A non-quantitative way to think about fame, how to increase it, and how to manage it.
By Mark D. Harris
(Fame) I’m gonna live forever I’m gonna learn how to fly (High) I feel it coming together People will see me and cry (Fame) I’m gonna make it to heaven Light up the sky like a flame (Fame) I’m gonna live forever Baby, remember my name (Remember, remember, remember, remember) (Remember, remember, remember, remember)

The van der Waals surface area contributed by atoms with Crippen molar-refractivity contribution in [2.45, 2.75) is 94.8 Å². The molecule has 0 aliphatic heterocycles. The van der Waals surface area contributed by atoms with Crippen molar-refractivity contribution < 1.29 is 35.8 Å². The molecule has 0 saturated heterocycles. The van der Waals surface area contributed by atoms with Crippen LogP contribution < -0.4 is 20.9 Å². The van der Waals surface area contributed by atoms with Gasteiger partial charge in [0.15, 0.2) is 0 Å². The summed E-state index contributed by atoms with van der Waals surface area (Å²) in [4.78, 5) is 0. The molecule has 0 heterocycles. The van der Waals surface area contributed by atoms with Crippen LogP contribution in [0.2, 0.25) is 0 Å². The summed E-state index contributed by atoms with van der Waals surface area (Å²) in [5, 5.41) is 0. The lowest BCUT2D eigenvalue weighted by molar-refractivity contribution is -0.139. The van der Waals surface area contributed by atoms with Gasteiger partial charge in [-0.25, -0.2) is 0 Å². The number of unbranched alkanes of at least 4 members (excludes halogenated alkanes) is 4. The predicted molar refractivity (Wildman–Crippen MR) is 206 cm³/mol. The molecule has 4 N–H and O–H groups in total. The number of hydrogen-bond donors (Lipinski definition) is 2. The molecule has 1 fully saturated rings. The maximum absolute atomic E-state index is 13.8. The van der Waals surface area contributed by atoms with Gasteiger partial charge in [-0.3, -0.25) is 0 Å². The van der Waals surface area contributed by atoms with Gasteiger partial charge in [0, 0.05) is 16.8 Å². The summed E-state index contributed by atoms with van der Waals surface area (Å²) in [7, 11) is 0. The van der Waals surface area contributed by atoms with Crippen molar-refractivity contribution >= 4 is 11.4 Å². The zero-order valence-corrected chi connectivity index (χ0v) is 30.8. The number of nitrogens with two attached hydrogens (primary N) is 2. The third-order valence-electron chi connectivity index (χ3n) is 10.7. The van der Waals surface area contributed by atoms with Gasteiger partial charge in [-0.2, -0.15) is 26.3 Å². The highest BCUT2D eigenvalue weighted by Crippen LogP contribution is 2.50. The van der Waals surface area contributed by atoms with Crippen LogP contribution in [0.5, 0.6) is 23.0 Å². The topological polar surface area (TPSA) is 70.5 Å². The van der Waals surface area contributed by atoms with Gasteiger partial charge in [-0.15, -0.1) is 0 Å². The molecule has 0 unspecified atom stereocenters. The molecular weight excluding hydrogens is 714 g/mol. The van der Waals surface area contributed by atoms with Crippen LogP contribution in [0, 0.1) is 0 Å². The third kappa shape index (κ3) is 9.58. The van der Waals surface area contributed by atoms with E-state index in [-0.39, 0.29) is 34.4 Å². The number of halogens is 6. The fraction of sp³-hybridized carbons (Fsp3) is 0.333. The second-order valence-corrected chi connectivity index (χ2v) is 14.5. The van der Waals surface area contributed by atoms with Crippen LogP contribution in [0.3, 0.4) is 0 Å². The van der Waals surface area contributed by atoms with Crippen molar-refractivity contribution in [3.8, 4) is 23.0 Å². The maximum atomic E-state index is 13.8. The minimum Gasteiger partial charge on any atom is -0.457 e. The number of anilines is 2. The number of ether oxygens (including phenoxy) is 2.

When Irene Cara sang those words in 1982, she was predicting her future fame, and echoing a dream of people throughout the ages. Napoleon Bonaparte reputedly said, “glory is fleeting, but obscurity is forever.” Thousands of years before, women rejoiced with Naomi at the birth of her grandson Obed, saying “may his name become famous in Israel (Ruth 4:15).” From the Gong Show to American Idol, from the high school gridiron to the Super Bowl, and from the county seat to the White House, many people are willing to do almost anything for fame.